SYDNEY – The unerring boot of Jonny Wilkinson had been the talk of the 2003 Rugby World Cup to date and in a fitting end to an epic final it was his magical right-footed drop goal that won England the William Webb Ellis Trophy for the first time in Sydney on Saturday night.

A Rugby World Cup record crowd of 82,957 at Sydney’s Olympic Stadium saw England see off a determined Australia 20-17 after extra time, in a drama-filled clash, with Wilkinson’s drop goal in the dying seconds.

“It’s undescribable. It’s something we’ve wanted, we’ve worked for so long both individually and as a team,” said Wilkinson following the dramatic victory.

“We’ve said we wanted to win every single game. We’ve put ourselves under that pressure and we knew it was going to be hard,” added Wilkinson, who kicked 15 points in the final.

England had been a minute away from sealing a famous victory after full time but a knock-on in the lineout handed Australia a scrum and an illegal shove gave Australia a penalty and the lifeline it needed.

Elton Flatley held his nerve to nail the penalty and level the score at 14 apiece, sending the game into extra time.

“It was a huge effort by the entire squad of players, coaches and backroom staff, everybody. Thanks to the fans, they were incredible,” said England captain Martin Johnson.

“You’ve got to give credit to Australia,” said Johnson. “They’re a very good team and they made it very difficult for us.”

After getting off to a slow start, England completely dominated the first half.

Australia had shocked its more fancied opponent with a try in the sixth minute through Lote Tuqiri.

A perfectly executed crosskick by flyhalf Stephen Larkham found Tuqiri on the left wing and he outjumped the diminutive Jason Robinson for the score.

Flatley’s attempted conversion hit the upright ominously illustrating the fine line between defeat and victory.

With England controlling possession, it was left to Wilkinson to get about the business of slotting over penalties whenever they came his way. This he achieved with the efficiency of a Japan-made machine, taking the score to 9-5.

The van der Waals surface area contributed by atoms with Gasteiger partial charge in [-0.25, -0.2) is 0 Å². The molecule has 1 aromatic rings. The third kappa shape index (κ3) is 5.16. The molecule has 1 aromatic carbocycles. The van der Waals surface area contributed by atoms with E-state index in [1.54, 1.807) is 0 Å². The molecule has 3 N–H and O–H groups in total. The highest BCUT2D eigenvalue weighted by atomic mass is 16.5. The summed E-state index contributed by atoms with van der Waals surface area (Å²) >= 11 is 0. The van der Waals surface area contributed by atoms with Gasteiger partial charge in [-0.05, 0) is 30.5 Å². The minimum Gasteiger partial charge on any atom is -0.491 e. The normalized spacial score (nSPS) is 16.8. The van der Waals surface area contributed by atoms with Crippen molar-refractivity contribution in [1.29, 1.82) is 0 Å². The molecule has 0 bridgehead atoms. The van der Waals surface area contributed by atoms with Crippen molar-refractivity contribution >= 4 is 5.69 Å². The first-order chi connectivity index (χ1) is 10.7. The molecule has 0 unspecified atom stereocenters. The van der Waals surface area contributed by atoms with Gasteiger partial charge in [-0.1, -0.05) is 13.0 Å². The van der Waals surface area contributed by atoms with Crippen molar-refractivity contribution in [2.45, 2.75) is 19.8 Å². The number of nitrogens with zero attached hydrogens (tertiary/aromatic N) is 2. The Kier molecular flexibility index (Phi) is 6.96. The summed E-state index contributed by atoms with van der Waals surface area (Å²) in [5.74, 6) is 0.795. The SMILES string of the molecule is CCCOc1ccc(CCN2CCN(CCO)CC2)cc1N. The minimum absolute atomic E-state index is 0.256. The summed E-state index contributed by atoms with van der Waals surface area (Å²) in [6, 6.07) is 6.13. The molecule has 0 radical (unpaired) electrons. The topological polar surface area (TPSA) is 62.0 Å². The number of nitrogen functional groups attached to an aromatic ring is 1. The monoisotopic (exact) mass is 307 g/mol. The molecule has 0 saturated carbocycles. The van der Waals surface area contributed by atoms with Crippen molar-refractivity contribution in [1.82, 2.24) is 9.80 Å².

The Australian media had spent the week dismissing England’s style of play as boring, but there could be no complaints when England broke through the Wallaby defense for a try just before halftime.

Towering backrower Lawrence Dallaglio broke the line and fed Wilkinson who found Robinson in space down the left. Robinson turned on the burners to speed past the Wallaby cover defense for the try and a 14-5 lead.

It would have been more had England lock Ben Kay wiped the butter from his pregame crumpets off his hands and held onto a straight-forward pass with the tryline at his mercy in the 24th minute.

England came out of the break with fresh kit on but it was Australia which made the fresher start, banging over a penalty in the 48th minute to reduce the deficit to 14-8.

While Australia’s lineouts on its own throw were a shambles, at one point losing three straight, England’s discipline and some dubious refereeing decisions by Andre Watson, got Australia back into the match.

England still had the edge in the frontrow but it was Flatley who converted a 61st-minute penalty to get the Wallabies within touch of England and have England’s coach Clive Woodward reaching for his oxygen mask.

A pulsating extra time saw England bite first with a Wilkinson penalty for good measure. It looked like the end of full time would mirror the end of extra time when Flatley kicked a late penalty, but England pushed forward and with Wilkinson lying deep the only remaining doubt was which foot he would use to raise the cup.

Australia, while outclassed in most aspects of the game, used guts and fire to stay in the contest and for this deserves credit.

“Congratulations must be extended to England, they delivered under pressure and they delivered when it counted,” Australia captain George Gregan said.

“But I’m so proud of my guys, we gutsed it out we fought back, we brought it back to extra time.”

But it was always going to take something special to achieve what no other team had managed to do in the World Cup and that was to undo England’s successful game plan and Wilkinson’s laces.

Woodward was overjoyed with the victory.

“I just want say a massive thanks to every fan in the stadium tonight. It was just fantastic. I’m speechless. It’s just unbelievable.”

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